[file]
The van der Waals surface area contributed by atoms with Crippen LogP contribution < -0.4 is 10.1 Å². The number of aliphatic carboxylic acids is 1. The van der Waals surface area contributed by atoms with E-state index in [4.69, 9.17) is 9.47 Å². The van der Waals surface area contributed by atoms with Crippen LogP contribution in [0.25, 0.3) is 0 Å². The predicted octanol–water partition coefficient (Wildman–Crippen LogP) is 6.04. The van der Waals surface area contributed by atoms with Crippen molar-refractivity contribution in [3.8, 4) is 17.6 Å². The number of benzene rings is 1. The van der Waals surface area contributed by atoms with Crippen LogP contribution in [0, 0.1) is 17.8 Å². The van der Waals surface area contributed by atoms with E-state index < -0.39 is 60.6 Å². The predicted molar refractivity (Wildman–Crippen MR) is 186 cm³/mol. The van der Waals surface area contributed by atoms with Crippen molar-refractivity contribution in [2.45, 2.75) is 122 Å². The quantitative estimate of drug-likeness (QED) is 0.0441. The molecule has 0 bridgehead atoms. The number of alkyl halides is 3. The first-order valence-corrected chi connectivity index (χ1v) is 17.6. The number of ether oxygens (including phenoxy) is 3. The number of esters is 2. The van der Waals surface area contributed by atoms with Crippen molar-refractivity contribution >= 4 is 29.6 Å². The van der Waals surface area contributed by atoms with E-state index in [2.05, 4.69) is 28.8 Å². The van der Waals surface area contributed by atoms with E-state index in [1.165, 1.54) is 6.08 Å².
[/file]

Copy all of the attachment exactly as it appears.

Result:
The van der Waals surface area contributed by atoms with Crippen LogP contribution < -0.4 is 10.1 Å². The number of aliphatic carboxylic acids is 1. The van der Waals surface area contributed by atoms with E-state index in [4.69, 9.17) is 9.47 Å². The van der Waals surface area contributed by atoms with Crippen LogP contribution in [0.25, 0.3) is 0 Å². The predicted octanol–water partition coefficient (Wildman–Crippen LogP) is 6.04. The van der Waals surface area contributed by atoms with Crippen molar-refractivity contribution in [3.8, 4) is 17.6 Å². The number of benzene rings is 1. The van der Waals surface area contributed by atoms with Crippen LogP contribution in [0, 0.1) is 17.8 Å². The van der Waals surface area contributed by atoms with E-state index < -0.39 is 60.6 Å². The predicted molar refractivity (Wildman–Crippen MR) is 186 cm³/mol. The van der Waals surface area contributed by atoms with Crippen molar-refractivity contribution in [2.45, 2.75) is 122 Å². The quantitative estimate of drug-likeness (QED) is 0.0441. The molecule has 0 bridgehead atoms. The number of alkyl halides is 3. The first-order valence-corrected chi connectivity index (χ1v) is 17.6. The number of ether oxygens (including phenoxy) is 3. The number of esters is 2. The van der Waals surface area contributed by atoms with Crippen molar-refractivity contribution >= 4 is 29.6 Å². The van der Waals surface area contributed by atoms with E-state index in [2.05, 4.69) is 28.8 Å². The van der Waals surface area contributed by atoms with E-state index in [1.165, 1.54) is 6.08 Å².